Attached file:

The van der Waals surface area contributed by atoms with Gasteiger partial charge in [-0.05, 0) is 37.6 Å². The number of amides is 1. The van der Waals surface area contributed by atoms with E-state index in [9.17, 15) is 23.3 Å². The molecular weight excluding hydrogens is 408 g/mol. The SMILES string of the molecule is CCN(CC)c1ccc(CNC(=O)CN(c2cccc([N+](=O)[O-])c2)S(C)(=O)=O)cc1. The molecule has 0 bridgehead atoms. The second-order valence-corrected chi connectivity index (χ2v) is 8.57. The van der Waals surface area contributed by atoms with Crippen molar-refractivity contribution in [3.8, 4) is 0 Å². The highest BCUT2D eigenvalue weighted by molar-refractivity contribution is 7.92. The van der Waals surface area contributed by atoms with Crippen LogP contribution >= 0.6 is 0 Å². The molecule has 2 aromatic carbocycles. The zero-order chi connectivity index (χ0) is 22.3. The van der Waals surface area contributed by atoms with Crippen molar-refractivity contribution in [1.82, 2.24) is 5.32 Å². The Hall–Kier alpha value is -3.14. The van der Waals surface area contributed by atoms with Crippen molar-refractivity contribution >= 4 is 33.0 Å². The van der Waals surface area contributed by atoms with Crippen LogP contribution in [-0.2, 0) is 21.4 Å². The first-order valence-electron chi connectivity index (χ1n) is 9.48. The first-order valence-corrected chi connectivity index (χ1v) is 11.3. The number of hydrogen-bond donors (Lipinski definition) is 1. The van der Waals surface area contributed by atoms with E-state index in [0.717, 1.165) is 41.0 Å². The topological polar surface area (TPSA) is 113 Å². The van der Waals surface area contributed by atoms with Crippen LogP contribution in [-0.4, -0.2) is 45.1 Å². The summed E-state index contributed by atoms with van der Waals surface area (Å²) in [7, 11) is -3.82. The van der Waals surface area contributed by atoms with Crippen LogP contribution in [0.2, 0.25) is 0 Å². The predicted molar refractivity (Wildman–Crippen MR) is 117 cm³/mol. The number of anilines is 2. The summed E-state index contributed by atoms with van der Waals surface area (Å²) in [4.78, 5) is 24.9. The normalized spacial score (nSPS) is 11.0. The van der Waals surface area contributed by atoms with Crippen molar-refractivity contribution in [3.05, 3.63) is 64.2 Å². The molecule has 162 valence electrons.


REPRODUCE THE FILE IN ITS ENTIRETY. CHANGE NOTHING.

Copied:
The van der Waals surface area contributed by atoms with Gasteiger partial charge in [-0.05, 0) is 37.6 Å². The number of amides is 1. The van der Waals surface area contributed by atoms with E-state index in [9.17, 15) is 23.3 Å². The molecular weight excluding hydrogens is 408 g/mol. The SMILES string of the molecule is CCN(CC)c1ccc(CNC(=O)CN(c2cccc([N+](=O)[O-])c2)S(C)(=O)=O)cc1. The molecule has 0 bridgehead atoms. The second-order valence-corrected chi connectivity index (χ2v) is 8.57. The van der Waals surface area contributed by atoms with Crippen molar-refractivity contribution in [3.8, 4) is 0 Å². The highest BCUT2D eigenvalue weighted by molar-refractivity contribution is 7.92. The van der Waals surface area contributed by atoms with Crippen LogP contribution >= 0.6 is 0 Å². The molecule has 2 aromatic carbocycles. The zero-order chi connectivity index (χ0) is 22.3. The van der Waals surface area contributed by atoms with Crippen molar-refractivity contribution in [1.82, 2.24) is 5.32 Å². The Hall–Kier alpha value is -3.14. The van der Waals surface area contributed by atoms with Crippen molar-refractivity contribution >= 4 is 33.0 Å². The van der Waals surface area contributed by atoms with Crippen LogP contribution in [-0.2, 0) is 21.4 Å². The first-order valence-electron chi connectivity index (χ1n) is 9.48. The first-order valence-corrected chi connectivity index (χ1v) is 11.3. The number of hydrogen-bond donors (Lipinski definition) is 1. The van der Waals surface area contributed by atoms with E-state index in [0.717, 1.165) is 41.0 Å². The topological polar surface area (TPSA) is 113 Å². The van der Waals surface area contributed by atoms with Crippen LogP contribution in [-0.4, -0.2) is 45.1 Å². The summed E-state index contributed by atoms with van der Waals surface area (Å²) in [7, 11) is -3.82. The van der Waals surface area contributed by atoms with Crippen LogP contribution in [0.2, 0.25) is 0 Å². The predicted molar refractivity (Wildman–Crippen MR) is 117 cm³/mol. The number of anilines is 2. The summed E-state index contributed by atoms with van der Waals surface area (Å²) in [4.78, 5) is 24.9. The normalized spacial score (nSPS) is 11.0. The van der Waals surface area contributed by atoms with Crippen molar-refractivity contribution in [3.05, 3.63) is 64.2 Å². The molecule has 162 valence electrons.